Will the increase help the economic recovery? I really don't think so. If you were making minimum wage right now, and all of a sudden you got an extra $39.20 in your pocket each week, would you spend it, knowing that, in this economy, your job could disappear in a flash? Is an extra $156.80 per month going to help that family who got an adjustable rate mortgage (ARM) during the boom -- you know, that mortgage that's about to reset and cause the monthly payment to jump from $1,200 per month to $1,900? Not likely. As a minimum-wage earner who's about to enjoy a slight pay increase, you might take your kids out to McDonald's a little more often, or you might do a little more shopping at the local Wal-Mart. But these two massive corporations are already weathering this recession well, and are likely to continue doing so. They don't need help making money. Small businesses do. America needs to focus on creating new jobs, and keeping small businesses healthy so that business owners keep their employees working.

As of the week that ended on July 4, 2009, there were 6,273,000 continuing claims for unemployment benefits, according to the Department of Labor. A staggering figure.

And then there's the inflation problem. When GDP eventually goes positive, all the money sloshing around in the economy is going to cause the pace of inflation to spike bigtime. A minimum wage increase will only exacerbate the inevitable problems we are going to face with price stability. Inflation will contribute to the dollar getting weaker, and foreign governments may lose faith in our currency.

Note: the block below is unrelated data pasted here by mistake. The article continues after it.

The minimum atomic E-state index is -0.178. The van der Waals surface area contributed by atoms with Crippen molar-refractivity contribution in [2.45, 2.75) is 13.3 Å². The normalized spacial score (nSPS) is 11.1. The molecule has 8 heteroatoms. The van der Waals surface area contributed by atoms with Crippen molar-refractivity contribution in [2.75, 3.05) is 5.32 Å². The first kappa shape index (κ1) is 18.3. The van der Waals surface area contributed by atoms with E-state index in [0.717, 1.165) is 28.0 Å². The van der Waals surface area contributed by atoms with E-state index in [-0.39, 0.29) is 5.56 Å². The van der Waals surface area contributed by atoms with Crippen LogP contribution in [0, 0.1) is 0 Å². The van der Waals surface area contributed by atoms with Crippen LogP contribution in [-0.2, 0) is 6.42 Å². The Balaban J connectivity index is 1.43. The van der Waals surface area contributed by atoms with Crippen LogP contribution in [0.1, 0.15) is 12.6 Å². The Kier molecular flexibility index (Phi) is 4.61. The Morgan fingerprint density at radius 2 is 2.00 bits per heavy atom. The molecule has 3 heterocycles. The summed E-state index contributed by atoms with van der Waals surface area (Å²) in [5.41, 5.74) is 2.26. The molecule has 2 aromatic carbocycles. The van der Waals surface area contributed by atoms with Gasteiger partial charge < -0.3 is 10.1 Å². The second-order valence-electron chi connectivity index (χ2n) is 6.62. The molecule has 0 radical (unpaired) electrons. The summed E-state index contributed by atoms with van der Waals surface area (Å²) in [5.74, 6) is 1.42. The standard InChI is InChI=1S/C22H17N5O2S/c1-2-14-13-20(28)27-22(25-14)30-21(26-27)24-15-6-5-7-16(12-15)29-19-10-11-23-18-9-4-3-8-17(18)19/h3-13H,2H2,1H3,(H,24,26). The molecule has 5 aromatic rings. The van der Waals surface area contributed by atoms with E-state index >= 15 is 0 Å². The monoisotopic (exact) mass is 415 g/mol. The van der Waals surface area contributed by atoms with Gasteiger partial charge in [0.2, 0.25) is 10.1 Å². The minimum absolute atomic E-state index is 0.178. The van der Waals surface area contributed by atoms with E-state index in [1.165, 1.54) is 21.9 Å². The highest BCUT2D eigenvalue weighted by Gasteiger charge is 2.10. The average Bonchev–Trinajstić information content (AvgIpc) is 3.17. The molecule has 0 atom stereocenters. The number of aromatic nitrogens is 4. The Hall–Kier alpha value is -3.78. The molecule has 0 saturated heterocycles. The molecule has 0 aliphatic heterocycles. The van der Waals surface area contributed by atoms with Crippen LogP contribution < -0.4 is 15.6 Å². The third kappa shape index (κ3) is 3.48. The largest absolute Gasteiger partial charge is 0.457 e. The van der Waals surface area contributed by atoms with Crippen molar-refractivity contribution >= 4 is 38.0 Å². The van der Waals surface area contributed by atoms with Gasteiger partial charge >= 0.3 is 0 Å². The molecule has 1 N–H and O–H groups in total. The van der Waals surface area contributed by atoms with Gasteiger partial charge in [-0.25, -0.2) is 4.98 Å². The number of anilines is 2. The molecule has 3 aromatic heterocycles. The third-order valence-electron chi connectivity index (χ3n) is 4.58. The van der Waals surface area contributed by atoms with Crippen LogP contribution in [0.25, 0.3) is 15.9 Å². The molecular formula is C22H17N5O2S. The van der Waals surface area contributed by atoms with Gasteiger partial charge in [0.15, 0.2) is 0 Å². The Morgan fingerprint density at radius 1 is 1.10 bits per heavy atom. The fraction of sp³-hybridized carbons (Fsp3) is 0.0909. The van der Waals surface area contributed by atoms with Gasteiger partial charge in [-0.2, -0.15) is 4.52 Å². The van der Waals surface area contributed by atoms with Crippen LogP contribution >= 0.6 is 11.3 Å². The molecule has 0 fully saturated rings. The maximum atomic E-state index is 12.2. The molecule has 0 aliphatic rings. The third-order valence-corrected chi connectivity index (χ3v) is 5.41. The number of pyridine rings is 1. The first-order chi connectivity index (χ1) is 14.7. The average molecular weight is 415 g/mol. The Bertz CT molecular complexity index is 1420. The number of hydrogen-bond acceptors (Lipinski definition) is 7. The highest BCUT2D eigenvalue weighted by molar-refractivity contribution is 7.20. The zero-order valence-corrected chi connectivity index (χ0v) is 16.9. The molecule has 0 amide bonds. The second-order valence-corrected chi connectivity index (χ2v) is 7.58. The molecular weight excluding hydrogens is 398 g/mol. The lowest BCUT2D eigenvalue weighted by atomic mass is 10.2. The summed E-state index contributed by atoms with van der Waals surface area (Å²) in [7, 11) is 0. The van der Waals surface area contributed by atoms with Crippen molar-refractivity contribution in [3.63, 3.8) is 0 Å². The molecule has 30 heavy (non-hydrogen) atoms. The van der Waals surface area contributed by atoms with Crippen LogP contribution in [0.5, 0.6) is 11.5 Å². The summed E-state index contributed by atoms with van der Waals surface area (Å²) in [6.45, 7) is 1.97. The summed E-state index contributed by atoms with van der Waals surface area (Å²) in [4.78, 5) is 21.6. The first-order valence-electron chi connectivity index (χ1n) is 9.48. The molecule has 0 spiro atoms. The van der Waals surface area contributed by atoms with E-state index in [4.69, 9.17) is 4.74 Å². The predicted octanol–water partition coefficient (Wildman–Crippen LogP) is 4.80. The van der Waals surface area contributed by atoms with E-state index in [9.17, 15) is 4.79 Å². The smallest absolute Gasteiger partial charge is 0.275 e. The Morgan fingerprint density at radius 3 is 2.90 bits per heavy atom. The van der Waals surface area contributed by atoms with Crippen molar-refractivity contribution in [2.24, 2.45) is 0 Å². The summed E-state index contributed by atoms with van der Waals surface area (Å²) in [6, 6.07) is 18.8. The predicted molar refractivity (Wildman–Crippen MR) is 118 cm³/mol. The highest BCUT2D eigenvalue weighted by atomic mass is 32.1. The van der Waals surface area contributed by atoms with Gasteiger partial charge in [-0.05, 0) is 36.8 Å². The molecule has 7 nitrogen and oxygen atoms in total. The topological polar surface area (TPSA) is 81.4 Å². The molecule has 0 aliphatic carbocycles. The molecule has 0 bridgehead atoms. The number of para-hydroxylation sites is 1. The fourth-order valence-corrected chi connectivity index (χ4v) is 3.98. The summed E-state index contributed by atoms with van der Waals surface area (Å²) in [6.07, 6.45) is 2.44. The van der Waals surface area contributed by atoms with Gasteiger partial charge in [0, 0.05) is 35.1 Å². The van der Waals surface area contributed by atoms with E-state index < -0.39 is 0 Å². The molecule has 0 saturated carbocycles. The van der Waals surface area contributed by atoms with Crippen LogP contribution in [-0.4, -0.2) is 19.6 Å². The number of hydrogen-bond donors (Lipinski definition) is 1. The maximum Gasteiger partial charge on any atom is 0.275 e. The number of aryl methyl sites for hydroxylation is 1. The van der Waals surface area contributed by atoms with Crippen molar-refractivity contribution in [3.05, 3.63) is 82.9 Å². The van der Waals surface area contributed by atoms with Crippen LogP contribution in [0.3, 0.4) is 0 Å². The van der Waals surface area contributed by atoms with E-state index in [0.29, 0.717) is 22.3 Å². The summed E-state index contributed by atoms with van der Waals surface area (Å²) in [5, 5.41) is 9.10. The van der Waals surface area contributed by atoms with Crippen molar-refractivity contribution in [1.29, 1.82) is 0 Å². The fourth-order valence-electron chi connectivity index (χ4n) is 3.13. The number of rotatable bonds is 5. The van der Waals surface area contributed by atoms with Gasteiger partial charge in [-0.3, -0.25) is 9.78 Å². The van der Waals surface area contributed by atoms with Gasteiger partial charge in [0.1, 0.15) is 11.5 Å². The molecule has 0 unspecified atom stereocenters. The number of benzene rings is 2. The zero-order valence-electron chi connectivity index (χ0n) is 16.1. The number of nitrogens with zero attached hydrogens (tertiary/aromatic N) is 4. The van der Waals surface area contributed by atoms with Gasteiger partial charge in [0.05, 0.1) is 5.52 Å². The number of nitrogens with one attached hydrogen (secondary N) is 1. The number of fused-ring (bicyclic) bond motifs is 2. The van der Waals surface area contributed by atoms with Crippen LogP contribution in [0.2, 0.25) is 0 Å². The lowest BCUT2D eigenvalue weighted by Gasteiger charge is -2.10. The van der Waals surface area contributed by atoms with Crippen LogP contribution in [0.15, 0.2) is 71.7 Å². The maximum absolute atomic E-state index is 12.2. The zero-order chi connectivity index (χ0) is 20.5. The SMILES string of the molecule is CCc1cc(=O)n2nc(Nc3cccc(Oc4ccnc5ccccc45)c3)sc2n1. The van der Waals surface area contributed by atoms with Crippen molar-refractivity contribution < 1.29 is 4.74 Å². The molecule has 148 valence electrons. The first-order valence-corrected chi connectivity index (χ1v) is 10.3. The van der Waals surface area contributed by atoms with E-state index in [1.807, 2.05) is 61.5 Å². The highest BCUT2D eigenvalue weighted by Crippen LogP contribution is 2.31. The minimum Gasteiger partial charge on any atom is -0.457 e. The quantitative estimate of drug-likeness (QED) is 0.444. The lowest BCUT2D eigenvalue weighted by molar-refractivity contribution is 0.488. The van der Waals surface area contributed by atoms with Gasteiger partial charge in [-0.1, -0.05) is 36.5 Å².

Congress should postpone this year's minimum wage increase until next summer. The economy should be much improved by then. Moreover, twelve months from now, the billions of dollars of stimulus money that many important players have been waiting for will have had a chance to seep through federal, state and local bureaucracies. Once all that money gets into the hands of business owners, they'll create jobs, lots of jobs, and that should in turn stoke consumer spending.

According to Small Business Administration (SBA) estimates, small businesses account for 60% - 80% of new jobs.

I'm not advocating keeping the minimum wage where it is for the next 5 years. No way. However, I believe strongly that we should raise the minimum wage when we can afford to do so, i.e. when the threat of deflation is long gone and the economy is creating jobs again. The way I see it, increasing the minimum wage now makes it somewhat more likely that we will have to contend with that super ugly mix of stagnant economic growth with high inflation -- also known as stagflation -- which is bad for everybody.

So, just how bad is the current job market? The official national unemployment rate was 9.5% last month, and is widely expected to rise this month. I much prefer to look at the Labor Department's Alternative Measures Of Labor Underutilization table. Scroll down to row 5 and you'll see that the national unemployment rate was actually 10.8% in June, when discouraged and marginally attached workers were factored into the equation. I don't understand why Labor doesn't include these folks in the official rate that everyone, including the mass media, pays attention to, despite the fact that these people are clearly members of the unemployed in America. Here is how Labor defines discouraged and marginally attached workers: